A cannabis database has shown that the American funding which is allocated to cannabis is focused on identifying the negative impacts and adverse effects associated with the plant. After the ever-increasing quantity of published research and studies demonstrating the medical and holistic effectiveness of cannabis, it would make sense that further funding goes into better understanding those benefits, especially since most of those published studies conclude by stating they need more research to make their findings concrete. However, the focus of funding remains on negative impacts. Is the focus on the negative impact due to the fact that role players want cannabis to remain illicit as to avoid its potential role in replacing pharmaceutical medication? How could we move the focus towards understanding the benefits?
The cannabis research database displayed that $1.56 billion was funded into cannabis research between 2000 and 2018. Of that, the American National Institute on Drug Abuse (NIDA) has invested just over $1 billion and has allocated far more money to researching cannabis misuse and the negative effects of consuming cannabis and its compounds as a form of therapy. Daniel Mallinson, a cannabis policy researcher, reviewed the funding analysis provided to Science Magazine and stated that,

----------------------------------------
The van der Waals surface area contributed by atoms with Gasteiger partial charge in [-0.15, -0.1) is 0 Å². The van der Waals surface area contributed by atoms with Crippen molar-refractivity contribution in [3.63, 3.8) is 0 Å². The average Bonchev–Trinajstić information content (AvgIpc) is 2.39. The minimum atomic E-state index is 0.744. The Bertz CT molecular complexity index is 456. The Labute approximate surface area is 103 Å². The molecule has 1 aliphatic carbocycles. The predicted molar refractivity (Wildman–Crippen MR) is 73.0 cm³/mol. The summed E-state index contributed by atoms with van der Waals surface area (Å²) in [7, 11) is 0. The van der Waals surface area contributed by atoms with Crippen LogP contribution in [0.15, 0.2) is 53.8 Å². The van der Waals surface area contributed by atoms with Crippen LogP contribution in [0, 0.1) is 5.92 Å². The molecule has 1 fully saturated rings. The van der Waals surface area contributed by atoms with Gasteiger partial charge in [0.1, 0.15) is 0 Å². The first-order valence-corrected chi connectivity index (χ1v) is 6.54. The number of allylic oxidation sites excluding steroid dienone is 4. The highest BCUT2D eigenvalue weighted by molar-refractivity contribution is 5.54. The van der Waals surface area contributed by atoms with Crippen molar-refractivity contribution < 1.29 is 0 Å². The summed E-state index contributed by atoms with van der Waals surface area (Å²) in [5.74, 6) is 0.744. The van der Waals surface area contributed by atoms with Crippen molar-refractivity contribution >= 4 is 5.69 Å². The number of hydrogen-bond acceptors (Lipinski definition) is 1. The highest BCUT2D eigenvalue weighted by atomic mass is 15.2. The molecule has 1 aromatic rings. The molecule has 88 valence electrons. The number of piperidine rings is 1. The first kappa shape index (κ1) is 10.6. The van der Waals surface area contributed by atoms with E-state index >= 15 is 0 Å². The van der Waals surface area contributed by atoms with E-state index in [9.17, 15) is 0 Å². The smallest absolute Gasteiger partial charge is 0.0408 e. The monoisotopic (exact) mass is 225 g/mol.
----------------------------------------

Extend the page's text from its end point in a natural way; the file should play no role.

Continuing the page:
“The government’s budget is a political statement about what we value as a society. The fact that most of the cannabis money is going to drug abuse and probably to cannabis use disorder versus medical purposes—that says something”.
On the brighter side, Science Magazine has indicated that the funding for cannabis as an effective form of treatment and therapy is rising, however not as much as the funding for its adverse impacts are. Science Magazine goes on to explain that the database was put together by Jim Hudson, who collected the publicly available grant information from around 50 funders including the American NIH (National Institutes of Health). Of the 50 funders, he was able to analyze 3269 grants, which he categorized by their focus for research. The results are as follows.
Science Magazine explains that the ‘harms’ refer to the adverse effects and negative impacts of cannabis consumption while the ‘endocannabinoid system’ refers to the body’s cannabinoid receptors and naturally produced endocannabinoids which the cannabis cannabinoids bind to. The data for this graphic was provided by Jim Hudson at Hellth.com.
The data provided by Mr. Hudson allows citizens to see how the main share of funding is allocated to seek the negative consequences of cannabis. It also shows that three countries (the U.S, Canada, and the U.K) combined funding of $34 million in 2018 was allocated to studying the cannabinoids (CBD, THC, CBG, etc) instead of the cannabis plant itself. Researching these cannabinoids in isolation may be more practical for researchers but it then does not get the opportunity to assess the entourage effects of the cannabinoids (which is the synergetic effect of the compounds in cannabis).